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LAS VEGAS – Sergey Kovalev skipped a scheduled session with reporters at Mandalay Bay on Thursday ahead of his rematch with Andre Ward for the unified light heavyweight championship.
Kovalev, who lost a hotly disputed decision to Ward in November, was supposed to talk with reporters before the start of the news conference. As tensions between the teams have gotten hotter than the scorching 105-plus degree Las Vegas temperatures, Kovalev opted to bypass the opportunity.
His promoters explained his decision by saying he’s here to fight, not talk.
And then, an hour or so later, Kovalev stormed off the stage at the news conference.
It was probably planned in order to create a little prefight drama, but there is little doubt that Kovalev’s disdain for Ward is all too real.
He’s had difficulty letting go of the loss in their first bout at T-Mobile Arena, a block down Las Vegas Boulevard from where they’ll contest the rematch in the Mandalay Bay Events Center on Saturday.
He’s angry at Ward’s team for floating discussion that he’s a racist. He believes Ward somehow influenced the scoring the last time and referred to him as “Son of Judges,” mocking Ward’s “Son of God” nickname.
And he said that no matter how Saturday’s bout turns out, he’ll never fight Ward again.
Even the promoters were bickering. Asked why the bout was on HBO Pay-Per-View instead of regular HBO, Kovalev promoter Kathy Duva pointed the finger at her counterparts.
“Ask Roc Nation, because it’s what they wanted,” she said.
She’s right that the fight should be on HBO and not on pay-per-view. The first fight struggled to sell, hitting only 160,000 buys. A meaningless bout between Canelo Alvarez and Julio Cesar Chavez Jr. in May at T-Mobile Arena sold 1 million on pay-per-view and drew an arena-record crowd of 20,510.
HBO, though, has little budget for boxing this year as it readies for its acquisition by AT&T, and thus it’s allowed rival Showtime to sprint past it and take the mantle as the boxing television network.
Without the money, it acceded to Roc Nation’s demands and put it on pay-per-view.
In a different place and time, this would be one of the hot fights of the year. As Duva points out, Kovalev and Ward are the best in their division, among the best pound-for-pound and, regardless of which man you believe should have won the first bout, it was a compelling and dramatic match.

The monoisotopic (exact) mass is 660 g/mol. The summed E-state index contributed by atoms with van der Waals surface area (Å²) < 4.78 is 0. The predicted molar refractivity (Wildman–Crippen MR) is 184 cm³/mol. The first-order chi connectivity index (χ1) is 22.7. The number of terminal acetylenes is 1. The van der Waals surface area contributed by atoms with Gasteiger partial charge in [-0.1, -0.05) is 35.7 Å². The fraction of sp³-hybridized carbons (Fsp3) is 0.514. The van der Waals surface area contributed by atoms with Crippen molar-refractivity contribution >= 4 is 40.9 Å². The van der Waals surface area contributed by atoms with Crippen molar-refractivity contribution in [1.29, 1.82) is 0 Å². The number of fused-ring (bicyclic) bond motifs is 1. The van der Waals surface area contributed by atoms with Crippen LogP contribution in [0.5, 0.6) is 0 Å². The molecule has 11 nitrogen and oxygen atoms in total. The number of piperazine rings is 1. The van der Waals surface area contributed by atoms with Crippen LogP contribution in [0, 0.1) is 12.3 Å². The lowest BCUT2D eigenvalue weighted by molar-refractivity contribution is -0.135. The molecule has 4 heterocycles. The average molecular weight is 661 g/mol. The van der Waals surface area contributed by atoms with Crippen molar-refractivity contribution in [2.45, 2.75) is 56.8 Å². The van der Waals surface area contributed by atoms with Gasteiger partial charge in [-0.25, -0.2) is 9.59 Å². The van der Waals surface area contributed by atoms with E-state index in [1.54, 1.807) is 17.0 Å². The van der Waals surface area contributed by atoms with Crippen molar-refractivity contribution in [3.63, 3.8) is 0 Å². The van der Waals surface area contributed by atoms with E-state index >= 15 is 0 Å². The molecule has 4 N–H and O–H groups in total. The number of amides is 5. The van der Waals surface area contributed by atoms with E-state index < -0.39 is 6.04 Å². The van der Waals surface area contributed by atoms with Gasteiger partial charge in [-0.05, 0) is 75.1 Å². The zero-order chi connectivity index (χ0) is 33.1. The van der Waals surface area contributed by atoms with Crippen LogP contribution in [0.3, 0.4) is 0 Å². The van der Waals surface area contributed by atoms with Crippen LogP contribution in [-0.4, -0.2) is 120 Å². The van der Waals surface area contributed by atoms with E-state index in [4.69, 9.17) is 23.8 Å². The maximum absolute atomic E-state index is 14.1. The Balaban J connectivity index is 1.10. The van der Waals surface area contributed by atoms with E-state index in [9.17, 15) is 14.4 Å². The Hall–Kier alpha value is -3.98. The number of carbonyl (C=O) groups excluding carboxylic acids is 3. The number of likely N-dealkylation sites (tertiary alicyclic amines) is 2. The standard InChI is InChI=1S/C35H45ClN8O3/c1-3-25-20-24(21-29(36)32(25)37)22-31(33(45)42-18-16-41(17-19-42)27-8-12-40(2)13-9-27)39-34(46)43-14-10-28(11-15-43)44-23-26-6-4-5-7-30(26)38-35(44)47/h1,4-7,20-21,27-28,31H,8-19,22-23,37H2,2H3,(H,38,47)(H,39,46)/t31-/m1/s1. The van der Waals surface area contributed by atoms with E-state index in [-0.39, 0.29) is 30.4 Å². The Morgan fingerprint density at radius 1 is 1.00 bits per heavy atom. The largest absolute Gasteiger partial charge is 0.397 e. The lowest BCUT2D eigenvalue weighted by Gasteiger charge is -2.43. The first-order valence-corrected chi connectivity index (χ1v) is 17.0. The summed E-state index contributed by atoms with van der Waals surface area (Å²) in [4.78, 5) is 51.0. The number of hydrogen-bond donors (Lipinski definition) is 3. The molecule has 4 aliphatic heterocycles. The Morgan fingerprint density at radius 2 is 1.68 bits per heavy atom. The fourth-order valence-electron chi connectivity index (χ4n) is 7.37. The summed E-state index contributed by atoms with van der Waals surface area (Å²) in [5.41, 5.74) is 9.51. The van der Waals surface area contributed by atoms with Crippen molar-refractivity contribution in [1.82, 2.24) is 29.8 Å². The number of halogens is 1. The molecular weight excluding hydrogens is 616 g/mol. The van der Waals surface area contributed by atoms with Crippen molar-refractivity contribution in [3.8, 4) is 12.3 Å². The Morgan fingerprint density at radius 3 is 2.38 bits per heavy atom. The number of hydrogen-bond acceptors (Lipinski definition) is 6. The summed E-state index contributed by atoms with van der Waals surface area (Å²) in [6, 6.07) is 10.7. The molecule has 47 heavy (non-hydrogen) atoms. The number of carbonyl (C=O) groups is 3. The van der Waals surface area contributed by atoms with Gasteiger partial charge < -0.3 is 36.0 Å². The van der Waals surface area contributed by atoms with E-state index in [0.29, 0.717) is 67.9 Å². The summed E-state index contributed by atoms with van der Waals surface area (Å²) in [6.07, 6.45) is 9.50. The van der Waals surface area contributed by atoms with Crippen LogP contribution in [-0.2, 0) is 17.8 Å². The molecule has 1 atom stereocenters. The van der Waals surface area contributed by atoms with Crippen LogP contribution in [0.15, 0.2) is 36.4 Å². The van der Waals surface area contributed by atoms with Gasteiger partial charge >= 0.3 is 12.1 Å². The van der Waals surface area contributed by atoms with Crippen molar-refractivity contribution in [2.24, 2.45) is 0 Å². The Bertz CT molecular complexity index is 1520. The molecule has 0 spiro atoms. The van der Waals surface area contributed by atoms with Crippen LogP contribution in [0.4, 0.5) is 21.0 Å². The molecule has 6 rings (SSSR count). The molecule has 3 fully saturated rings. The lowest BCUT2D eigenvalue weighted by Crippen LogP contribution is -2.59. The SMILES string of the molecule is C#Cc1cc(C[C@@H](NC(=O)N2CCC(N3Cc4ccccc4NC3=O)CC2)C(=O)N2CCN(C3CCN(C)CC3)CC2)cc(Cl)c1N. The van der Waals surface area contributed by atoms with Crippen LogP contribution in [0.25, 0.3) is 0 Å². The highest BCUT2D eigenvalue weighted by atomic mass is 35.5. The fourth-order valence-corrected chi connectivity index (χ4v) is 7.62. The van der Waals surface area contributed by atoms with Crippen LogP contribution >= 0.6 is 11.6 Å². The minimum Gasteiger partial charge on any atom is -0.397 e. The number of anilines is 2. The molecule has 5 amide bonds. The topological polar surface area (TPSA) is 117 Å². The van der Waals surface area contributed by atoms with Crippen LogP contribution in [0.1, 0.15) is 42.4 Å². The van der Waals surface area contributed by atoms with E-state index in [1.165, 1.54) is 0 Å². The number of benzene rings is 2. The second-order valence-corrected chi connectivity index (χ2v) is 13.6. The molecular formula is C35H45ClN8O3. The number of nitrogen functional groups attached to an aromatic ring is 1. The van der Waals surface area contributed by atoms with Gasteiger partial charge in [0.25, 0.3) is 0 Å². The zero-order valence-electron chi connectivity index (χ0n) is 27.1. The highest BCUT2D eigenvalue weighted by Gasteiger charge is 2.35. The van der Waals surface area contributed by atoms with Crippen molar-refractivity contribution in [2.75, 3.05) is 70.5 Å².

“It seems strange to me that the question I have heard most often this week since I have arrived from the media is, ‘Why isn’t this a bigger event?’ ” Duva said. “This is a big event. This is the best fighting the best. Literally, No. 1 and No. 2 in the world fighting a rematch of a controversial fight, the most controversial fight of last year, both in their primes, just seven months away from their first encounter. They are two of the finest athletes in the world, two grandmasters in the ring testing their skills and their intellects in a fight that the media and the fans always say they want to see.
“This is what we have brought you. We have brought you what you want. Today you can decide when you carry our message out to the world whether you want to tell your readers, your listeners and your viewers that this is an amazing event, well worth their time and their money or if you want to spend more time talking about a lot of the manufactured drama outside of this ring. Or about that circus that is going to take place here in August [when Floyd Mayweather fights UFC champion Conor McGregor]. … I implore all of you, please go out and tell our story. Tell our story to our fans who, I promise you, will be kicking themselves on Sunday morning if they missed this. It is a great event.”
It will only be a great event from Kovalev’s standpoint if he is able to reverse the decision or, better yet, score a knockout.
And Kovalev may have reason to believe that he’s in a better position to win this time than he did in November: He was, he said, seriously over-trained the last time and he was on weight one month out.
He described himself as “empty” when the first bout began, but he knocked Ward down in the second and took a big early lead on the scorecards.
“Ward fought an empty Kovalev,” the Russian ex-champion said.
He admitted he felt a lot of pressure and wanted to do everything he could to prepare himself. But he didn’t allow his body to rest, and instead of peaking on fight night, he was weak and worn out.
This time, though, he’s hired a different strength and conditioning coach, Aleksandr Mikhailovich, who worked with members of the Russian Olympic biathlon team. Mikhailovich has a terrific reputation and he changed what Kovalev did.
The result, Kovalev believes, is that he’ll have energy he didn’t have the last time around. He said as fight day approached, he knew he was in trouble, but had no recourse. There was nothing that either Duva nor manager Egis Klimas could do.
“I couldn’t say to Egis or my promoter, ‘Don’t do this fight,’ ” Kovalev said. “ … when a car runs out of gas, the car won’t drive. This was the same with me.”
His dislike of Ward has motivated him in so many ways. He said he had to control himself at public appearances promoting the fights because he hates Ward so much, he wanted to punch him.
He managed to contain himself, and now has a chance for redemption and to regain his belts. But it hasn’t been the best experience for him.
“I don’t respect his team, [because] they’re real [expletives],” Kovalev said, sneering. “Nobody likes them and I look forward to kicking his ass.”
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